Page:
Coronavirus: Do not use face masks with a vent or valve, CDC warns

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The US Centers of Disease Control (CDC) updated its guidelines on face mask use earlier this week to warn the public to avoid masks with exhalation valves or vents as the organization continues to recommend general face mask use in the fight against COVID-19.

Most health authorities in the world continue to state that nearly everyone, infected or not, should practice wearing masks in public to prevent the further spread of the coronavirus, which has already left over 740,000 dead globally.


“The purpose of masks is to keep respiratory droplets from reaching others to aid with source control. Masks with one-way valves or vents allow exhaled air to be expelled out through holes in the material. This can allow exhaled respiratory droplets to reach others and potentially spread the COVID-19 virus,” the CDC explains on its site.

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Face masks have been identified as a crucial tool in the global fight against the pandemic, lowering the risk of those infecting from spreading the virus, and those healthy from contracting it.

Research released last month on face masks further urged public caution in repeated use of individual masks. Scientists found that face masks could remain contaminated with the coronavirus for days, meaning wearers should treat their masks with care to prevent becoming infected with the virus.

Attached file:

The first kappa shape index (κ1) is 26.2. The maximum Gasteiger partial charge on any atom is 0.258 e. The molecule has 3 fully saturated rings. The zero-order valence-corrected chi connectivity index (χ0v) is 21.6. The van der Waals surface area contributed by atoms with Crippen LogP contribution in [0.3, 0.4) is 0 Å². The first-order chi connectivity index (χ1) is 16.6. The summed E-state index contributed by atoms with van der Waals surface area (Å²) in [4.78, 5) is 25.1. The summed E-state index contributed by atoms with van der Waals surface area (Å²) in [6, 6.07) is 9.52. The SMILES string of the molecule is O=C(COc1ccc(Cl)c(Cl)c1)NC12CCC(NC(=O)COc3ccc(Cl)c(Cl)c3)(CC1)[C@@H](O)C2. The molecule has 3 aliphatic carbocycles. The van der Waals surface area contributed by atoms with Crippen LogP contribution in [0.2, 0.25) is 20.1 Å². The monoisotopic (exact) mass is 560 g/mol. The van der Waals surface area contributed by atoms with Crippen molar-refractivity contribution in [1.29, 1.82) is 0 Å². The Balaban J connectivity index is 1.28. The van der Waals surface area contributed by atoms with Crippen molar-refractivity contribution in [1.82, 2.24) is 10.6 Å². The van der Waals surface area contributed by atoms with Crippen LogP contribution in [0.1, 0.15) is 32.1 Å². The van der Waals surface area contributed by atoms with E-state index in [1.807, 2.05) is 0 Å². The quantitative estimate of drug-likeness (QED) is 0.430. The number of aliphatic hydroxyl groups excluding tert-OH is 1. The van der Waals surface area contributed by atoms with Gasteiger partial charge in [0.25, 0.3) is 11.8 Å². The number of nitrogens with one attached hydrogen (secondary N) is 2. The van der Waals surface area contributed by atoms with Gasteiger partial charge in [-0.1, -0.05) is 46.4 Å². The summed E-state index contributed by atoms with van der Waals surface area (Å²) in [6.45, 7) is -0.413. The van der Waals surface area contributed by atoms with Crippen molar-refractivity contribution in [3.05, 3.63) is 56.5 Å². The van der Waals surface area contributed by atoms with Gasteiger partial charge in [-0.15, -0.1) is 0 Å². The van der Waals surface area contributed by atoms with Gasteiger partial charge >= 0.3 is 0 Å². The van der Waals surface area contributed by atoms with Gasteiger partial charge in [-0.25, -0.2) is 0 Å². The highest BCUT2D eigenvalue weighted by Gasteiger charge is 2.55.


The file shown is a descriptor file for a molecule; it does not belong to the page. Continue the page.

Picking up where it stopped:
While face masks are generally meant to be for single use in a medical setting, a shortage of personal protective equipment worldwide has many reusing their face masks, which could lead to infections.

The CDC has been recommending since April that cloth masks should be worn in public settings where social distancing measures are hard to practice, like in grocery stores and pharmacies, to curb the spread of COVID-19.

“CDC is additionally advising the use of simple cloth face coverings to slow the spread of the virus and help people who may have the virus and do not know it from transmitting it to others,” a statement from the time read.

The CDC also said that cloth face coverings can be fashioned from household items or made at home from common materials. Scrap fabric, a bandana, or an old t-shirt can be used to fashion a mask.

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